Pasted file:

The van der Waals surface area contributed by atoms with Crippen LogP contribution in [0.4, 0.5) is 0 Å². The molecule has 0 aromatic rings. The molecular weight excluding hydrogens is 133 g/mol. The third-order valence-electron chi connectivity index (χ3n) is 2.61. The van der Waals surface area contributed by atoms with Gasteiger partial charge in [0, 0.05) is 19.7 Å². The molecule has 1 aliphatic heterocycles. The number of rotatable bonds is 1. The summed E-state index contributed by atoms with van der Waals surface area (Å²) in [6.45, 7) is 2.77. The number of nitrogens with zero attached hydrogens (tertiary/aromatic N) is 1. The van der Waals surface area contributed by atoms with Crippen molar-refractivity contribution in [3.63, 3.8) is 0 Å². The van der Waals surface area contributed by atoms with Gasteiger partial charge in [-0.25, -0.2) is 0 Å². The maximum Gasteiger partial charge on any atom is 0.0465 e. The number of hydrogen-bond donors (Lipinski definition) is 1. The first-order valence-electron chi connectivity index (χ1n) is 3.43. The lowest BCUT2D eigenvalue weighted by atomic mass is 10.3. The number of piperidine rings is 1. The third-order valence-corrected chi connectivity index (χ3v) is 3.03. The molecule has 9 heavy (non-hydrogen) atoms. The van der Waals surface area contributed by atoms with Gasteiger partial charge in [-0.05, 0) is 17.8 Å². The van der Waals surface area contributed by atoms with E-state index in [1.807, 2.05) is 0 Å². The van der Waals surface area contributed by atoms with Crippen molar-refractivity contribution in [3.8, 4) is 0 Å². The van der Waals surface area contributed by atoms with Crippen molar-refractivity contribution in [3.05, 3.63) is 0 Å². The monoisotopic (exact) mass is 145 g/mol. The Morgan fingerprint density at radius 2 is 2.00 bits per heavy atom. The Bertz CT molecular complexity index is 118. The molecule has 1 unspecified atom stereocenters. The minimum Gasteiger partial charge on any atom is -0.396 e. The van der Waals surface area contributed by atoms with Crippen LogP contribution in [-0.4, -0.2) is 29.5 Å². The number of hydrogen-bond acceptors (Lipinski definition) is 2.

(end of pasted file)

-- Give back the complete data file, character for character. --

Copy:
The van der Waals surface area contributed by atoms with Crippen LogP contribution in [0.4, 0.5) is 0 Å². The molecule has 0 aromatic rings. The molecular weight excluding hydrogens is 133 g/mol. The third-order valence-electron chi connectivity index (χ3n) is 2.61. The van der Waals surface area contributed by atoms with Gasteiger partial charge in [0, 0.05) is 19.7 Å². The molecule has 1 aliphatic heterocycles. The number of rotatable bonds is 1. The summed E-state index contributed by atoms with van der Waals surface area (Å²) in [6.45, 7) is 2.77. The number of nitrogens with zero attached hydrogens (tertiary/aromatic N) is 1. The van der Waals surface area contributed by atoms with Crippen molar-refractivity contribution in [3.63, 3.8) is 0 Å². The van der Waals surface area contributed by atoms with Gasteiger partial charge in [-0.25, -0.2) is 0 Å². The maximum Gasteiger partial charge on any atom is 0.0465 e. The number of hydrogen-bond donors (Lipinski definition) is 1. The first-order valence-electron chi connectivity index (χ1n) is 3.43. The lowest BCUT2D eigenvalue weighted by atomic mass is 10.3. The number of piperidine rings is 1. The third-order valence-corrected chi connectivity index (χ3v) is 3.03. The molecule has 9 heavy (non-hydrogen) atoms. The van der Waals surface area contributed by atoms with Gasteiger partial charge in [-0.05, 0) is 17.8 Å². The van der Waals surface area contributed by atoms with E-state index in [1.807, 2.05) is 0 Å². The van der Waals surface area contributed by atoms with Crippen molar-refractivity contribution in [3.8, 4) is 0 Å². The van der Waals surface area contributed by atoms with Crippen molar-refractivity contribution in [3.05, 3.63) is 0 Å². The monoisotopic (exact) mass is 145 g/mol. The Morgan fingerprint density at radius 2 is 2.00 bits per heavy atom. The Bertz CT molecular complexity index is 118. The molecule has 1 unspecified atom stereocenters. The minimum Gasteiger partial charge on any atom is -0.396 e. The van der Waals surface area contributed by atoms with Crippen LogP contribution in [-0.4, -0.2) is 29.5 Å². The number of hydrogen-bond acceptors (Lipinski definition) is 2.